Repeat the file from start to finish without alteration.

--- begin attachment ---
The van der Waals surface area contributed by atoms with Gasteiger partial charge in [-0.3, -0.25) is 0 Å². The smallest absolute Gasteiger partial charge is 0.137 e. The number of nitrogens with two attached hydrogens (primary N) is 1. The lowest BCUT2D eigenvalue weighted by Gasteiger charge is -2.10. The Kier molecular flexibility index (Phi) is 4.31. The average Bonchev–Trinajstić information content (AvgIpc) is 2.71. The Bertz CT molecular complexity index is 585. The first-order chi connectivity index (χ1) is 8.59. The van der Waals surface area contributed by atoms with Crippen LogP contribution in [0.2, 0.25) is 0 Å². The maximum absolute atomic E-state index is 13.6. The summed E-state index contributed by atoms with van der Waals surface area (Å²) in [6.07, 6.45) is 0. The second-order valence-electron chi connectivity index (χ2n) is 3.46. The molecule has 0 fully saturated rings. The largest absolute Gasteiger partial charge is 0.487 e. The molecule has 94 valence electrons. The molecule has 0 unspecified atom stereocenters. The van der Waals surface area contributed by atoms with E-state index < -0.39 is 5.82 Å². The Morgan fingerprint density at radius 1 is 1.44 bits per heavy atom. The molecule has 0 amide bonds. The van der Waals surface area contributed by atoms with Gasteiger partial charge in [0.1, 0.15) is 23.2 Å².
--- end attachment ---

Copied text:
The van der Waals surface area contributed by atoms with Gasteiger partial charge in [-0.3, -0.25) is 0 Å². The smallest absolute Gasteiger partial charge is 0.137 e. The number of nitrogens with two attached hydrogens (primary N) is 1. The lowest BCUT2D eigenvalue weighted by Gasteiger charge is -2.10. The Kier molecular flexibility index (Phi) is 4.31. The average Bonchev–Trinajstić information content (AvgIpc) is 2.71. The Bertz CT molecular complexity index is 585. The first-order chi connectivity index (χ1) is 8.59. The van der Waals surface area contributed by atoms with Crippen LogP contribution in [0.2, 0.25) is 0 Å². The maximum absolute atomic E-state index is 13.6. The summed E-state index contributed by atoms with van der Waals surface area (Å²) in [6.07, 6.45) is 0. The second-order valence-electron chi connectivity index (χ2n) is 3.46. The molecule has 0 fully saturated rings. The largest absolute Gasteiger partial charge is 0.487 e. The molecule has 94 valence electrons. The molecule has 0 unspecified atom stereocenters. The van der Waals surface area contributed by atoms with E-state index < -0.39 is 5.82 Å². The Morgan fingerprint density at radius 1 is 1.44 bits per heavy atom. The molecule has 0 amide bonds. The van der Waals surface area contributed by atoms with Gasteiger partial charge in [0.1, 0.15) is 23.2 Å².